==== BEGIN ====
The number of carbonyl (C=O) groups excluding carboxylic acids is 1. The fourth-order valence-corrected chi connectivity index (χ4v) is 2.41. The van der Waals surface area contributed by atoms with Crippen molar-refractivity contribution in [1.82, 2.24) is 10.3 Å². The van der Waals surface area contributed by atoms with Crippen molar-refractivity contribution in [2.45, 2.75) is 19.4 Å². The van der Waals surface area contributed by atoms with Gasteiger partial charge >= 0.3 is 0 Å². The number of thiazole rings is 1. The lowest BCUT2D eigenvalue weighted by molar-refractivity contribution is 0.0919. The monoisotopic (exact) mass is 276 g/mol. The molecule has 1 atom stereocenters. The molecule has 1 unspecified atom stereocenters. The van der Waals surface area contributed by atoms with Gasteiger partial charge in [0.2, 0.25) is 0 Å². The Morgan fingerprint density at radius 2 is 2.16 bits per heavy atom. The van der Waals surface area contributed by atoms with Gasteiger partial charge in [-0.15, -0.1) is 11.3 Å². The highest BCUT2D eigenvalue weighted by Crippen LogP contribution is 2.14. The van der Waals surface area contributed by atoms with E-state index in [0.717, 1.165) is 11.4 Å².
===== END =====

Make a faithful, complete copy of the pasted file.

The number of carbonyl (C=O) groups excluding carboxylic acids is 1. The fourth-order valence-corrected chi connectivity index (χ4v) is 2.41. The van der Waals surface area contributed by atoms with Crippen molar-refractivity contribution in [1.82, 2.24) is 10.3 Å². The van der Waals surface area contributed by atoms with Crippen molar-refractivity contribution in [2.45, 2.75) is 19.4 Å². The van der Waals surface area contributed by atoms with Gasteiger partial charge >= 0.3 is 0 Å². The number of thiazole rings is 1. The lowest BCUT2D eigenvalue weighted by molar-refractivity contribution is 0.0919. The monoisotopic (exact) mass is 276 g/mol. The molecule has 1 atom stereocenters. The molecule has 1 unspecified atom stereocenters. The van der Waals surface area contributed by atoms with Gasteiger partial charge in [0.2, 0.25) is 0 Å². The Morgan fingerprint density at radius 2 is 2.16 bits per heavy atom. The van der Waals surface area contributed by atoms with Gasteiger partial charge in [-0.15, -0.1) is 11.3 Å². The highest BCUT2D eigenvalue weighted by Crippen LogP contribution is 2.14. The van der Waals surface area contributed by atoms with E-state index in [0.717, 1.165) is 11.4 Å².